One girl in Kenya finds a safe haven from FGM, and a future

Charity, left, and Josephine are two residents of the Maria Adelaide Center who fled their homes to avoid FGM or forced early marriage. (GSR/Melanie Lidman)

Ewuaso, Kenya — For 16 years, Loreto Sr. Ephigenia Gachiri has traveled across Kenya desperately trying to halt female genital mutilation. Though millions of women are still at risk for the ceremonial cutting, there are success stories. Mary Nasibo is one.

When Mary Nasibo was growing up in Ongata Rongai, a town on the southern fringe of Nairobi's sprawl, she vaguely knew about female genital mutilation. She had heard about it, but didn't really understand what it was.

When she was 11, Nasibo and her schoolmates attended one of Gachiri's seminars in their school, a lecture designed to help girls understand exactly what female genital mutilation is and why it is dangerous.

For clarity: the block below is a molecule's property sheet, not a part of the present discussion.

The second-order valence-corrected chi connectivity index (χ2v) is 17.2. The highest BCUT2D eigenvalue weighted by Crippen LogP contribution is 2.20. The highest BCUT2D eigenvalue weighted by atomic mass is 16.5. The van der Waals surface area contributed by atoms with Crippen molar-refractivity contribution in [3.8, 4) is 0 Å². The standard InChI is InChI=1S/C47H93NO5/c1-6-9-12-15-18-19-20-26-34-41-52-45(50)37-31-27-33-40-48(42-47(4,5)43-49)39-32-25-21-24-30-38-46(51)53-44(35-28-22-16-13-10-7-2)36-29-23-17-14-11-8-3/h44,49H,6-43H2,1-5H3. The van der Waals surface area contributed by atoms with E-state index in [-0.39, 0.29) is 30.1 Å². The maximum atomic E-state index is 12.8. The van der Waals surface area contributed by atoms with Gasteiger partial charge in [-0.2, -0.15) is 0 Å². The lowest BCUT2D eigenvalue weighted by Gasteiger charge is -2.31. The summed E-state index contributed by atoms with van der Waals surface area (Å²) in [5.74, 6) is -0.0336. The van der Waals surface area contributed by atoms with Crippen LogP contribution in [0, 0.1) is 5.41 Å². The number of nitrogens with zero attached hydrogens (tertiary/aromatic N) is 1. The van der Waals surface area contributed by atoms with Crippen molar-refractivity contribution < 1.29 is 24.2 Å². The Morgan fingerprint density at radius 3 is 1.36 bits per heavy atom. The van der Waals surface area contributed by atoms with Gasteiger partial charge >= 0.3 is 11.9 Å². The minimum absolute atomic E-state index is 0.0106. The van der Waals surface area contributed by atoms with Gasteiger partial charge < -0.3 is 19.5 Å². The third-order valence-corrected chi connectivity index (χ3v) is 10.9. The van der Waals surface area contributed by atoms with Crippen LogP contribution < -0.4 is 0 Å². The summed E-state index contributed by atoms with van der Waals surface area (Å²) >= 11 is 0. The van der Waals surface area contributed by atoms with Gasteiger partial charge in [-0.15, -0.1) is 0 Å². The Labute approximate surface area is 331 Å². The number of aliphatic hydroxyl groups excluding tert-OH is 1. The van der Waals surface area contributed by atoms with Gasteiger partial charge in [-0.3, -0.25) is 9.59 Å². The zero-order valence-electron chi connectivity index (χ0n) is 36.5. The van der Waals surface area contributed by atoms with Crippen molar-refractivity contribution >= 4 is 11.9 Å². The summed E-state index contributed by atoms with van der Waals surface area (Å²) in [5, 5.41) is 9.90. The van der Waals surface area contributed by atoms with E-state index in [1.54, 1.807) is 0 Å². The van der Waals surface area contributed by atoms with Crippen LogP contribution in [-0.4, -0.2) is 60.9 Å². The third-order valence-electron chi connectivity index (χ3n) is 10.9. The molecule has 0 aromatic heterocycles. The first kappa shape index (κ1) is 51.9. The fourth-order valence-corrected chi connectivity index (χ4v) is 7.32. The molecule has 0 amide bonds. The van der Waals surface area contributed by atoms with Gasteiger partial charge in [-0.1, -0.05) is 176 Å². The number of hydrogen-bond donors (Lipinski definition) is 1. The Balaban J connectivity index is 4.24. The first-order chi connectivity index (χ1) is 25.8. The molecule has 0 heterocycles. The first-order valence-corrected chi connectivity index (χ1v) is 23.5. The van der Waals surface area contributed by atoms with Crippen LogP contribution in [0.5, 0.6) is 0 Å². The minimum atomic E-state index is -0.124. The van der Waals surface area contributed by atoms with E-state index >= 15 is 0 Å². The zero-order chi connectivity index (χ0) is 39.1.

"We watched movies about FGM and got information, and I decided I did not want to undergo that process," Nasibo, now 18, told Global Sisters Report. "But when I went back home, my dad passed away," she recalled.

Three years later, FGM became a topic of conversation.

"My grandma was pushing my mom to circumcise me. I overheard them talking about how they were going to do it. So I went to my teacher and I told her. My teacher collected me and talked to Sister Ephigenia and they went to the chief. Then I went to a small children's home nearby for two weeks. My mom was advised not to do it, so I went back home for a while."

But during that time, Nasibo said, she was mistreated and scared. When she overheard talk about circumcising her again, Nasibo went to her teacher, and they decided to find a permanent solution.

Read the full story at Global Sisters Report.

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